It may be 105* (no kidding; that was the heat index today), but we're busy as anything. My sleep and work patterns have gotten very strange: I'm up at 4:30 to get on Fender by 5:30, get the horses done and my boarders lessoned by midday, then a few hours break, then lessons all afternoon and evening, punctuated by odd bouts of napping, working out, officework and coming up with more ways to cook summer squash and zucchini, which I swear is breeding in my fridge at night.
Fender always goes first because he's not a great sweater, though I think he's improved since last summer, for which there is no scientific explanation but I appreciate all the same. He is a fantastic way to start the day since he makes me smile every day. He's getting quicker, stronger, better connected. I even hacked him out in his double for the first time a few weeks ago, and I've actually worked him in it twice since. He's really fantastic in it; I might be onto something. And he just looks so grown up and fancy pantsy. I love him!
Midge heard that he didn't get a bye for the Olympic team and has decided to wreck his revenge by being freaking awe-inspiring every day. I am finding this piaffe that is so active and cheerful and on-the-spot, sometimes I just laugh. I'm taking both boys up to Michael's this weekend for our first lessons in a few weeks, Midge's in more than a month, and I'm really excited.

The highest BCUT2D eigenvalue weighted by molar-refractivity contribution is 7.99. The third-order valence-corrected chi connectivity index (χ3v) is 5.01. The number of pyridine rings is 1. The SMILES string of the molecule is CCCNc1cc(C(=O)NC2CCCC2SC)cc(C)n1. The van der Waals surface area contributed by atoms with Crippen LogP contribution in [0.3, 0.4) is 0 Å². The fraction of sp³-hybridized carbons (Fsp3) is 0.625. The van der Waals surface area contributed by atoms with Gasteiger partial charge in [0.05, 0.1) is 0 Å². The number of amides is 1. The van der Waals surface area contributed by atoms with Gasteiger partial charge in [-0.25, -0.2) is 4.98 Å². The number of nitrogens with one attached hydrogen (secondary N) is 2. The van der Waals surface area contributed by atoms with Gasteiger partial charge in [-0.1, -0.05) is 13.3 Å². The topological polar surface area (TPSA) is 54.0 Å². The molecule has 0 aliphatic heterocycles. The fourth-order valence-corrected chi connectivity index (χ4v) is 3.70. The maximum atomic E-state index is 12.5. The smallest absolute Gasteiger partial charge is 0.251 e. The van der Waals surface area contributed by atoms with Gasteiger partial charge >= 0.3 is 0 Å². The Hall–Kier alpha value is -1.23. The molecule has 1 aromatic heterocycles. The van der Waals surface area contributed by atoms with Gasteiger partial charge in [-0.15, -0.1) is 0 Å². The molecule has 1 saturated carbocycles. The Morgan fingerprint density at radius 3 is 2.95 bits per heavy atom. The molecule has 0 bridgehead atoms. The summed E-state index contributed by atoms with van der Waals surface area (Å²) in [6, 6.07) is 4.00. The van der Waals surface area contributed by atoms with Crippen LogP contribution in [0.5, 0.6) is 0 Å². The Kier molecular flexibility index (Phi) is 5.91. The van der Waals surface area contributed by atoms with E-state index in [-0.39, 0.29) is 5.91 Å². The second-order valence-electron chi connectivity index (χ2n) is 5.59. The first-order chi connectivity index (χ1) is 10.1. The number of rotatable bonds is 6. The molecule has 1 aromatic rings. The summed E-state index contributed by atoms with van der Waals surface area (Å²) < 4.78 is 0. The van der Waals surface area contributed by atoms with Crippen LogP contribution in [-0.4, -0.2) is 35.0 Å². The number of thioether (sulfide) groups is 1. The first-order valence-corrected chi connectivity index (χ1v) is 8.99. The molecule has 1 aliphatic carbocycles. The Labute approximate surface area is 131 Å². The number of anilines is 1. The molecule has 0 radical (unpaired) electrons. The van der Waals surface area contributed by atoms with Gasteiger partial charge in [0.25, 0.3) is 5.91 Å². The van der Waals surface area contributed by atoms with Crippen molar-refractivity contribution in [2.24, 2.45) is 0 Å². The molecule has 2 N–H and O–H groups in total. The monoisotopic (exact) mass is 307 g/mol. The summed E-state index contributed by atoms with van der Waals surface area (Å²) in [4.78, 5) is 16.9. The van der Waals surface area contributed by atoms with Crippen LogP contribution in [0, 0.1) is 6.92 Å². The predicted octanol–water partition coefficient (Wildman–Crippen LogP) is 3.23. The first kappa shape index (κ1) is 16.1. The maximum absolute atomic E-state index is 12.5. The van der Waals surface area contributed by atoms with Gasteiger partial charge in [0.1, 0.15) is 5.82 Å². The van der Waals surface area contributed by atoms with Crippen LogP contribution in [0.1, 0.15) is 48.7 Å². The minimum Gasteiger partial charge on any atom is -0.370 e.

Ella is healing, slowly but surely. I can't imagine how frustrated SHE must be, having spent a month in her stall even though she was perfectly sound; I'm frothing at the mouth wanting to ride her, she must be beside herself! But she's been an absolutely model patient, and it's hopefully only another week to 10 days before we're back into work. The challenge I have now is to find a boot that will protect the baby skin. The wound was on the inside of her hind fetlock, so if anyone has suggestions for a boot that is hard on the outside, soft on the inside and not too bulky, drop me a line.
My students have been remarkably brave, riding in the heat. They're all a'quiver in preparation for the summer's biggest show, Dressage at Lexington (Va.), which is next weekend. At last count, we have 13 horses performing 55 rides over three days. Frantic attempts are being made to purvey a scooter, so that I can go up, down, up, down, up, down, up, down, and up ad nauseum wearing my coaching hat. It should be noted that I have never driven a scooter and am really rather afraid of them, so this should just be outstanding all the way around.
I LOVE Lexington, and am excited for lots of reasons, but one is particularly special—Fairvoya, or Farrah, Cleo's 2-year-old filly, is coming along to do some in-hand stuff. I could not possibly care less about a horse's show record in-hand, as I have not found any correlation at all between high marks in hand and high marks at Grand Prix, but if a giant ribbon were to appear around her lovely neck I would certainly not complain. Moreover, she's the first horse I bred, and one of the (very few) good things to come out of Cleo's injury and retirement. It'll be fun to see that legacy continue!
Until then, we're doing our best to keep cool—fans, shade screens, night turnout and strategic midday sponging for the horses; shorts and coconut water for me. They're calling for TEMPS of 103* on Saturday… eek!